The Northern Lights may move farther south into the mainland U.S. this week

The Northern Lights may move farther south into the mainland U.S. this week

Published August 18, 2022
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In this Sept. 15, 2017 photo provided by the U.S. Army Alaska, soldiers from Alpha Company, 70th Brigade Engineer Battalion, 1st Stryker Brigade Combat Team, 25th Infantry Division, based at Fort Wainwright, Alaska, conduct unscheduled field maintenance under the Northern Lights on a squad vehicle in preparation for platoon external evaluations at Donnelly Training Area, near Fort Greely, Alaska. Charles Bierwirth/AP hide caption

In this Sept. 15, 2017 photo provided by the U.S. Army Alaska, soldiers from Alpha Company, 70th Brigade Engineer Battalion, 1st Stryker Brigade Combat Team, 25th Infantry Division, based at Fort Wainwright, Alaska, conduct unscheduled field maintenance under the Northern Lights on a squad vehicle in preparation for platoon external evaluations at Donnelly Training Area, near Fort Greely, Alaska.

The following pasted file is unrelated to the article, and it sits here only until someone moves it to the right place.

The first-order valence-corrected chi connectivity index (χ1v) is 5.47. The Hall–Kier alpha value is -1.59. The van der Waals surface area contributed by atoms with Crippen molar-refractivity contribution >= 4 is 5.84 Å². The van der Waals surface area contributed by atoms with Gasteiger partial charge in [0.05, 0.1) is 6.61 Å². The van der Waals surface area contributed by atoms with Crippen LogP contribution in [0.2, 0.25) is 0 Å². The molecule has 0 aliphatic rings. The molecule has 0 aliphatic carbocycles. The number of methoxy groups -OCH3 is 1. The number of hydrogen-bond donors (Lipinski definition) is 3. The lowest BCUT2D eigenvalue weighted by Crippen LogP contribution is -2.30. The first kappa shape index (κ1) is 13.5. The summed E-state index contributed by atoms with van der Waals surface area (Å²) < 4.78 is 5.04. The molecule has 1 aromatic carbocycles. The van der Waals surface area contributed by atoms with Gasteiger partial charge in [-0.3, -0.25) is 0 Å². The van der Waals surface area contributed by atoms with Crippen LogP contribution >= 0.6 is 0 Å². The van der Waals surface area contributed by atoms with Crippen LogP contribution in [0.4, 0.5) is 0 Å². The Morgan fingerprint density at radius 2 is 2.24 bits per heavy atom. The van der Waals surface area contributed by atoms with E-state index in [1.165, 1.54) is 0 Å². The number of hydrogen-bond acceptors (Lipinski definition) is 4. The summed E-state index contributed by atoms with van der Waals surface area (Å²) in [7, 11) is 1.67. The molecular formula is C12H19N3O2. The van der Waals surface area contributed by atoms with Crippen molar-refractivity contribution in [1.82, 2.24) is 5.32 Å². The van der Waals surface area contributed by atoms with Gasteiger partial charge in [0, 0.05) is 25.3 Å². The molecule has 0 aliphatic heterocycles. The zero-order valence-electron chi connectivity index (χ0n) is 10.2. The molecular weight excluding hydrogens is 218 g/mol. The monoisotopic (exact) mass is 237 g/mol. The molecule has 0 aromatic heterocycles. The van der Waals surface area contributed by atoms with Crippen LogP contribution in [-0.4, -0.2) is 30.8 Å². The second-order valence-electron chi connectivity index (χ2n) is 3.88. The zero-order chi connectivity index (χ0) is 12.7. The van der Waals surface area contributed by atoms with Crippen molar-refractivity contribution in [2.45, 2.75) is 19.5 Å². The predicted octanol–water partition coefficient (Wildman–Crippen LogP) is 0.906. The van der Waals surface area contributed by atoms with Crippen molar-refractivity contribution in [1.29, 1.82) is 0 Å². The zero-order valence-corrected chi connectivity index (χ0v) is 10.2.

During the storm, a coronal hole (the spots that appear black on the Sun) prompts high winds, which in turn, trigger coronal mass ejections, or CMEs. A CME projects plasma and pieces of the Sun’s magnetic field into the atmosphere.

But, like a taut rubber band when it’s released, the magnetic field snaps back, and the force of that recoil creates powerful ripples known as Alfvén waves about 80,000 miles from the ground. As those waves get closer to Earth, they move faster thanks to the planet’s magnetic pull.